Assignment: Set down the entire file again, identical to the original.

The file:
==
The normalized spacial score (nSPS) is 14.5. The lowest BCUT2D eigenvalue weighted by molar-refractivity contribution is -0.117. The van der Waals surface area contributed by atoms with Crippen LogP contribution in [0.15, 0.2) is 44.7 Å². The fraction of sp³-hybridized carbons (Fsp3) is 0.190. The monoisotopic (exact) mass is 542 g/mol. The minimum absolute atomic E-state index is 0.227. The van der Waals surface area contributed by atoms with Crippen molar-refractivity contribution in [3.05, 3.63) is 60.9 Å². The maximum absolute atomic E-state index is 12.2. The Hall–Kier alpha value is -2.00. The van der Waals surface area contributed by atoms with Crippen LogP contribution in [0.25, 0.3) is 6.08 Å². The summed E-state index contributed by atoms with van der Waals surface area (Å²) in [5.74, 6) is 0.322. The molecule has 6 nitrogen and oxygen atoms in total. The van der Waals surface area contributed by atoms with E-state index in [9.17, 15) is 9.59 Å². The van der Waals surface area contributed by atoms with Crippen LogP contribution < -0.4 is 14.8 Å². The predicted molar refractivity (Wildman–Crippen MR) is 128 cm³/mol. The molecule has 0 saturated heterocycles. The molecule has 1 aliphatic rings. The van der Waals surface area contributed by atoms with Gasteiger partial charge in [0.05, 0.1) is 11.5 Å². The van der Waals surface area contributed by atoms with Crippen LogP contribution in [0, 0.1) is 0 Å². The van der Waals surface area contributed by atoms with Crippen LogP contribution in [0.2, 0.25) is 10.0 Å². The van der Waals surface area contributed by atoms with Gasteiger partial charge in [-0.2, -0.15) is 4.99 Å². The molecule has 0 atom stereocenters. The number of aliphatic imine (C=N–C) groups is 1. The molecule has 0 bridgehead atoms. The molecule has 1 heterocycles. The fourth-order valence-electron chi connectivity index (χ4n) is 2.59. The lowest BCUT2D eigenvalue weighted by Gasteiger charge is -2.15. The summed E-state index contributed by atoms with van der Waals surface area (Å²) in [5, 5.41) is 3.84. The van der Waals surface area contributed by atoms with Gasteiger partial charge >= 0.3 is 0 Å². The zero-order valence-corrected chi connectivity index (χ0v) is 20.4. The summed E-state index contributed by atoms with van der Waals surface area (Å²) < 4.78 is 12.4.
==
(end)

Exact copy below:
The normalized spacial score (nSPS) is 14.5. The lowest BCUT2D eigenvalue weighted by molar-refractivity contribution is -0.117. The van der Waals surface area contributed by atoms with Crippen LogP contribution in [0.15, 0.2) is 44.7 Å². The fraction of sp³-hybridized carbons (Fsp3) is 0.190. The monoisotopic (exact) mass is 542 g/mol. The minimum absolute atomic E-state index is 0.227. The van der Waals surface area contributed by atoms with Crippen molar-refractivity contribution in [3.05, 3.63) is 60.9 Å². The maximum absolute atomic E-state index is 12.2. The Hall–Kier alpha value is -2.00. The van der Waals surface area contributed by atoms with Crippen LogP contribution in [0.25, 0.3) is 6.08 Å². The summed E-state index contributed by atoms with van der Waals surface area (Å²) in [5.74, 6) is 0.322. The molecule has 6 nitrogen and oxygen atoms in total. The van der Waals surface area contributed by atoms with E-state index in [9.17, 15) is 9.59 Å². The van der Waals surface area contributed by atoms with Crippen LogP contribution < -0.4 is 14.8 Å². The predicted molar refractivity (Wildman–Crippen MR) is 128 cm³/mol. The molecule has 0 saturated heterocycles. The molecule has 1 aliphatic rings. The van der Waals surface area contributed by atoms with Gasteiger partial charge in [0.05, 0.1) is 11.5 Å². The van der Waals surface area contributed by atoms with Crippen LogP contribution in [0, 0.1) is 0 Å². The van der Waals surface area contributed by atoms with Crippen LogP contribution in [0.2, 0.25) is 10.0 Å². The van der Waals surface area contributed by atoms with Gasteiger partial charge in [-0.2, -0.15) is 4.99 Å². The molecule has 0 atom stereocenters. The number of aliphatic imine (C=N–C) groups is 1. The molecule has 0 bridgehead atoms. The molecule has 1 heterocycles. The fourth-order valence-electron chi connectivity index (χ4n) is 2.59. The lowest BCUT2D eigenvalue weighted by Gasteiger charge is -2.15. The summed E-state index contributed by atoms with van der Waals surface area (Å²) in [5, 5.41) is 3.84. The van der Waals surface area contributed by atoms with Gasteiger partial charge >= 0.3 is 0 Å². The zero-order valence-corrected chi connectivity index (χ0v) is 20.4. The summed E-state index contributed by atoms with van der Waals surface area (Å²) < 4.78 is 12.4.